Here is the last collection of Halloween books for the faint of heart. Actually, these are delightful picture books that all ages will surely enjoy. None of these books are scary and some are fun and humorous. So what are you waiting for? Get reading – and enjoy!
Ten Orange Pumpkins: A Counting Book, by Stephen Savage, is a great way to count backwards from ten to one with pumpkins. It begins with ten pumpkins and upon turning the page you see that one is missing. You also spy a clue as to who took this pumpkin because there’s a straw hat hanging on a fence post. The next page you see a scarecrow with the pumpkin as a head. Each page is a full two-page spread featuring these bright orange pumpkins against black and muted colors of night. There are many exclamations of onomatopoeias by the different pumpkin thieves that fit their characters, such as “Arrrgh” from the pirate skeleton and “Whoosh” from the owl. And the kiddies will be surprised with the last pumpkin on the last page.
Five Little Monkeys: Trick-o-Treat, by Eileen Christelow, is another tale about these mischievous monkeys as they attempt to trick their babysitter, Lulu. You see them going from house to house to receive goodies. But as they come upon other costumed friends, one of the monkeys decides to switch costumes. All five end up switching, but the end trick is on them. The digitally rendered pen, ink and with a blend of colors, showcases Ms. Christelow’s trademark drawings and displays homemade costumes. There’s even an “eye-catching” recipe for edible Eyeball Cookies and Worm Juice found at the back of the book.
Scary, Scary Halloween, by Eve Bunting, and wonderfully illustrated by Jan Brett, is a reissue that was first published back in 1986. This nicely packaged paperback includes a CD of the story. The rhyming tale almost sings off the pages as you begin with a pair of bright green cat eyes peering though the black night. The text reads “I peer outside, there’s something there / That makes me shiver, spikes my hair. / It must be Halloween.” Then you read about skeletons, ghosts and more, but each ends with “It must be Halloween”.
The Monstore, by Tara Lazar, and vividly illustrated by James Burks, begins with a clever opening: “At the back of Frankensweet’s Candy Shoppe, under the last box of sour gum balls, there’s a trapdoor. Knock five times fast, hand over a bag of squirmy worms, and you can crawl inside…The Monstore.” This fantastic story begs to be read out loud and the pictures of the monsters are as unique as the storyline with fish with 5 eyes, aqua one-horned monsters and a very small eyeball with feet. (By the way, this eyeball is found somewhat hidden on almost every page). The story is fun and the pictures are even more fun to enjoy over and over again!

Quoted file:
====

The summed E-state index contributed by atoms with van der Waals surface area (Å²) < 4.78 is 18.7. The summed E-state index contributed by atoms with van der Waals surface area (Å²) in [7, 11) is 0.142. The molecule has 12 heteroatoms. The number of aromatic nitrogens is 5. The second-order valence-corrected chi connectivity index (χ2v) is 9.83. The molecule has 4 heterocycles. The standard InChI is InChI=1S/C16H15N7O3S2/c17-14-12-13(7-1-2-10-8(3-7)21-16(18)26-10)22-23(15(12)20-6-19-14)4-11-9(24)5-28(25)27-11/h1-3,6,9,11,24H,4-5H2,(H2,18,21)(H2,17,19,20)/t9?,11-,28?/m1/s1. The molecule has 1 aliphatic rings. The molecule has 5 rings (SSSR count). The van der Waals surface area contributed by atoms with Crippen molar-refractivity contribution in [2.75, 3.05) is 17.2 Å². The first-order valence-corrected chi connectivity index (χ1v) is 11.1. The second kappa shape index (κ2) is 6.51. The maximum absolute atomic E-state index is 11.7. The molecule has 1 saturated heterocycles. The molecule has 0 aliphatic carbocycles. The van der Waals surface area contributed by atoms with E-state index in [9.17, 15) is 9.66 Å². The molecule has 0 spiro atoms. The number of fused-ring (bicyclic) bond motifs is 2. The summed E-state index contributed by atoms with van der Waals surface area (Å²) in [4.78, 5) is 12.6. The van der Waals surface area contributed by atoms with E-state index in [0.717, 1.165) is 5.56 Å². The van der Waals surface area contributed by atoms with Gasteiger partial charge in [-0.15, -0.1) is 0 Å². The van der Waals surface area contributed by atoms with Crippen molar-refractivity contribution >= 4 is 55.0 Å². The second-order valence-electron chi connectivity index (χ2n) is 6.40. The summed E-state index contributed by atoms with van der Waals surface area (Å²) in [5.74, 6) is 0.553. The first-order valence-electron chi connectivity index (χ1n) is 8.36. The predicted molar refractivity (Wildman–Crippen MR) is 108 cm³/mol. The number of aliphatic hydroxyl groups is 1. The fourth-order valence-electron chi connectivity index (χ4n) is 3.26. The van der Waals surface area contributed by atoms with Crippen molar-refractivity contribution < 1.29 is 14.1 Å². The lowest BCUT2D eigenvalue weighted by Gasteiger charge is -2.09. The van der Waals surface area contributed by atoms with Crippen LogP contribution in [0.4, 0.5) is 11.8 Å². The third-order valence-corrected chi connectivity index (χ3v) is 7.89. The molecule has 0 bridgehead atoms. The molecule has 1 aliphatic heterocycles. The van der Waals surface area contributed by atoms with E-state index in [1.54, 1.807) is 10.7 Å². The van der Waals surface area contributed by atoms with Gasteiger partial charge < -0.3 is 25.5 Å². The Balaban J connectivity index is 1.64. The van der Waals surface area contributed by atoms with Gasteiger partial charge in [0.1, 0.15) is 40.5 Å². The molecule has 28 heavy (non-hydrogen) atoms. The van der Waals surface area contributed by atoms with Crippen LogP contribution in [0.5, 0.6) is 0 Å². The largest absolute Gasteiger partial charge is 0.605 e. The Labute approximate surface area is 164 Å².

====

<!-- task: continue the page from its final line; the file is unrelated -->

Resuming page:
Fly Guy and the Frankenfly, by Tedd Arnold, continues the adventures of the very popular insect geared for new readers. This catchy gold aluminum-style cover features a very large, green Frankenstein-type fly. Buzz and his pet, Fly Guy, have concluded making monster puzzles and masks when he falls asleep. That’s when the nightmare begins. But the next morning, all is well and you’ll likely smile at the end.
Ghost in the House, by Ammi-Joan Paquette, and illustrated digitally by Adam Record, begins with a black open-page spread and the word: “Boo!” The next page shows the same ghost featured on the cover and the text reads: “There’s a ghost in the house, / In the creepy haunted house, / On this dark, spooky night, all alone.” A couple of pages later you read: “A Groan!” Upon turning the page you find a mummy. The story continues like this with more monsters being revealed with an onomatopoeia clue just before turning the page. The last monster revealed isn’t a monster at all and that will surely bring a giggle to all.
Vampirina Ballerina Hosts a Sleepover, by Anne Marie Pace, and wonderfully illustrated with watercolor and pen-and-ink by LeUyen Pham, has young Vampirina deciding to have a sleepover for her human friends even though she lives in a large dark castle where different-looking creatures lurk. The party is a success and her parents, who love and support her, are willing helpers throughout the evening. Even the food is a success, “For those not eager to sink their teeth into something new, a pizza will do.” The rhyming text makes for a terrific read-out-loud.
A Very Witchy Spelling Bee, by George Shannon, and illustrated with pencil and then altered digitally by Mark Fearing, is such a fun play on letters that teachers will enjoy the word-play used in the story. It’s time for the annual Witches Double Spelling Bee and the double means that you select a letter out of the pumpkin bowl. Then you transform the letter into something new and also spell that word. With the magic that all participating witches use young Cordelia has to overcome the returning champion who has won over 200 times (she’s quite old). The word-play includes ice turned into mice and lock turning into clock. The drawings of the witches are fun and humorous and connect perfectly with the story.